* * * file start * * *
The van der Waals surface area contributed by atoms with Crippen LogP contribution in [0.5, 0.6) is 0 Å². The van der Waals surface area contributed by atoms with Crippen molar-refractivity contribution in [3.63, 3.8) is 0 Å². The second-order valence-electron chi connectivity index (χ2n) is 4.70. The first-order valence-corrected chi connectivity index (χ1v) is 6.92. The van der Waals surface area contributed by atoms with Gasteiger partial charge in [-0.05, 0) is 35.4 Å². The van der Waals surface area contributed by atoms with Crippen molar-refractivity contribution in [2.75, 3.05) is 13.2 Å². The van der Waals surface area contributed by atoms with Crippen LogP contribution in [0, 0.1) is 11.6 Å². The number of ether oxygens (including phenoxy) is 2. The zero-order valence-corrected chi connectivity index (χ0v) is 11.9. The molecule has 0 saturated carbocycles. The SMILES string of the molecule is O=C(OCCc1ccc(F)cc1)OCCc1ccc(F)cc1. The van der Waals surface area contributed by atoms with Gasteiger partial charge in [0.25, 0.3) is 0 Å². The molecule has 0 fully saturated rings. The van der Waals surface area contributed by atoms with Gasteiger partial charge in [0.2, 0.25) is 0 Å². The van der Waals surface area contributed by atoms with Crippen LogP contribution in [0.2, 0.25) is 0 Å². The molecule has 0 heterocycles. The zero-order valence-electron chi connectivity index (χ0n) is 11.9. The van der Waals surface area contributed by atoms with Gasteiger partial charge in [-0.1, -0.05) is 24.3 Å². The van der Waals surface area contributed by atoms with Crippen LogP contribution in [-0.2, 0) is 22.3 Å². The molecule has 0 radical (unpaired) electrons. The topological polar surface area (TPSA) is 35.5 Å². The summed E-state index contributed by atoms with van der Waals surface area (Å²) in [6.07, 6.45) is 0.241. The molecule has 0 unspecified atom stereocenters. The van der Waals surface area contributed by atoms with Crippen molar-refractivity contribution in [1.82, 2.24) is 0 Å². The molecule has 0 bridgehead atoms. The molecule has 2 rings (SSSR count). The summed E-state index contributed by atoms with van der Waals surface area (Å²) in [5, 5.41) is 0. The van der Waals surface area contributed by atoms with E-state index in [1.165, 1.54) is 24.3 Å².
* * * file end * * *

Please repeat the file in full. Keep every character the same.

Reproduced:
The van der Waals surface area contributed by atoms with Crippen LogP contribution in [0.5, 0.6) is 0 Å². The van der Waals surface area contributed by atoms with Crippen molar-refractivity contribution in [3.63, 3.8) is 0 Å². The second-order valence-electron chi connectivity index (χ2n) is 4.70. The first-order valence-corrected chi connectivity index (χ1v) is 6.92. The van der Waals surface area contributed by atoms with Gasteiger partial charge in [-0.05, 0) is 35.4 Å². The van der Waals surface area contributed by atoms with Crippen molar-refractivity contribution in [2.75, 3.05) is 13.2 Å². The van der Waals surface area contributed by atoms with Crippen LogP contribution in [0, 0.1) is 11.6 Å². The number of ether oxygens (including phenoxy) is 2. The zero-order valence-corrected chi connectivity index (χ0v) is 11.9. The molecule has 0 saturated carbocycles. The SMILES string of the molecule is O=C(OCCc1ccc(F)cc1)OCCc1ccc(F)cc1. The van der Waals surface area contributed by atoms with Gasteiger partial charge in [0.25, 0.3) is 0 Å². The molecule has 0 fully saturated rings. The van der Waals surface area contributed by atoms with Gasteiger partial charge in [0.2, 0.25) is 0 Å². The van der Waals surface area contributed by atoms with Crippen LogP contribution in [0.2, 0.25) is 0 Å². The molecule has 0 heterocycles. The zero-order valence-electron chi connectivity index (χ0n) is 11.9. The van der Waals surface area contributed by atoms with Gasteiger partial charge in [-0.1, -0.05) is 24.3 Å². The van der Waals surface area contributed by atoms with Crippen LogP contribution in [-0.2, 0) is 22.3 Å². The molecule has 0 radical (unpaired) electrons. The topological polar surface area (TPSA) is 35.5 Å². The summed E-state index contributed by atoms with van der Waals surface area (Å²) in [6.07, 6.45) is 0.241. The molecule has 0 unspecified atom stereocenters. The van der Waals surface area contributed by atoms with Crippen molar-refractivity contribution in [1.82, 2.24) is 0 Å². The molecule has 0 bridgehead atoms. The molecule has 2 rings (SSSR count). The summed E-state index contributed by atoms with van der Waals surface area (Å²) in [5, 5.41) is 0. The van der Waals surface area contributed by atoms with E-state index in [1.165, 1.54) is 24.3 Å².